Tomatos By ring culture

Hello everyone.
I'm new to gardening and would like some advice, I'd like to grow tomatos by ring culture, by greehouse has a concret floor and I've read that if I fill the area with builders ballas I'll be able to grow them on the ballas
My question is can I use limestone chippings for the ballas it appears to be the cheapest aggregate unless you members know better, I'd appreciate any information.
Thank you
--
tibbar


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tibbar wrote: ...

chipped limestone will have very high pH.
songbird
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'songbird[_2_ Wrote: > ;954136']tibbar wrote:

Thanks Songbird for your reply, does having a high pH make them unsatistactory for growing tomatoes?
--
tibbar


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tibbar wrote:

High pH in soil will reduce the absorbtion of some minerals which become less soluble. Most veges (this is a generalisation) like it about 6-6.5 that is slightly acid and IIRC tomatoes are in that group. The question that I cannot answer with certainty is will limestone chips in the aggregate layer have the effect of raising pH too high. I am guessing there will not be very much effect in the time that tomatoes grow as limestone chips will not dissolve readily.
I take it that there is water in the aggregate layer. If so test its pH and you will know and nobody needs to guess. A dye indicator pH test kit is cheap and accurate enough for the purpose and will always be useful if you are going to grow veges.
David
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David Hare-Scott wrote:

freshly chipped limestone will be quite different from aged limestone. in between there will be rinsed limestone.
i wouldn't consider any of them optimal. for a few dollars more there are better substrates that you won't have to fight continually to keep the pH in range. so sure it might cost less to start, but then you pay later.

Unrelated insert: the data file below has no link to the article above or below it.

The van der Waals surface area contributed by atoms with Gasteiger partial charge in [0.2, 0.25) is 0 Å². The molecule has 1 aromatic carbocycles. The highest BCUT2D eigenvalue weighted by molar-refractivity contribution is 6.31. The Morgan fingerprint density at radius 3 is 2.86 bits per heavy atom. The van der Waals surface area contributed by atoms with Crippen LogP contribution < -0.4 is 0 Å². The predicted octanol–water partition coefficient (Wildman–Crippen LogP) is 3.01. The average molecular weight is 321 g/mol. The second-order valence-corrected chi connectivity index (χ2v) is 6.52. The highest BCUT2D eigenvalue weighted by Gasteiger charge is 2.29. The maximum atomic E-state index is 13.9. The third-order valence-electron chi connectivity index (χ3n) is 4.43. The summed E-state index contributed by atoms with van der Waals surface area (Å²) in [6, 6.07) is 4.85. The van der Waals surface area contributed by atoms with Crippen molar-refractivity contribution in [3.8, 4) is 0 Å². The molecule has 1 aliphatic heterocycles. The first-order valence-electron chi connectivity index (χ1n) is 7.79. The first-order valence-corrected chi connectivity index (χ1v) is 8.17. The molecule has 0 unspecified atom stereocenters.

the hydroponics poster here often is Gunner. i'm a dirt gardener with much experience with crushed limestone because we have around a hundred tons of it here and i've studied it in various circumstances as a result over the past 15 years.

note David that the OP is starting from scratch. with new chipped limestone which is a harsh substance. even with a lot of rinsing it takes quite a while to mellow.

*nods* i'd certainly use something else if it is available.
songbird
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'songbird[_2_ Wrote: > ;954303']David Hare-Scott wrote:-

> become

> 6-6.5

> question

> aggregate

> not

> will

> pH and

> is

> you

Thanks Gentlemen your advice has been very much appreciated. Tibbar
--
tibbar


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PH aside, this strikes me as a very dumb idea. I presume you've read the Royal Horticultural Society's suggestions for Ring Culture. <http://apps.rhs.org.uk/advicesearch/Profile.aspx?pidC7
They basically say that the Family: Solanaceae is best for this technique, but they never recommend it. You will have to water 2 to 3 times a week and there is nothing to hold the nutrients, so you may need to fertilize with each watering. This isn't like hydroponics where you can recycle the nutrient solution. With Ring Culture you add your nutrients, and then it is gone. Washed away with the following watering, if nothing else. That's lots of money down the drain.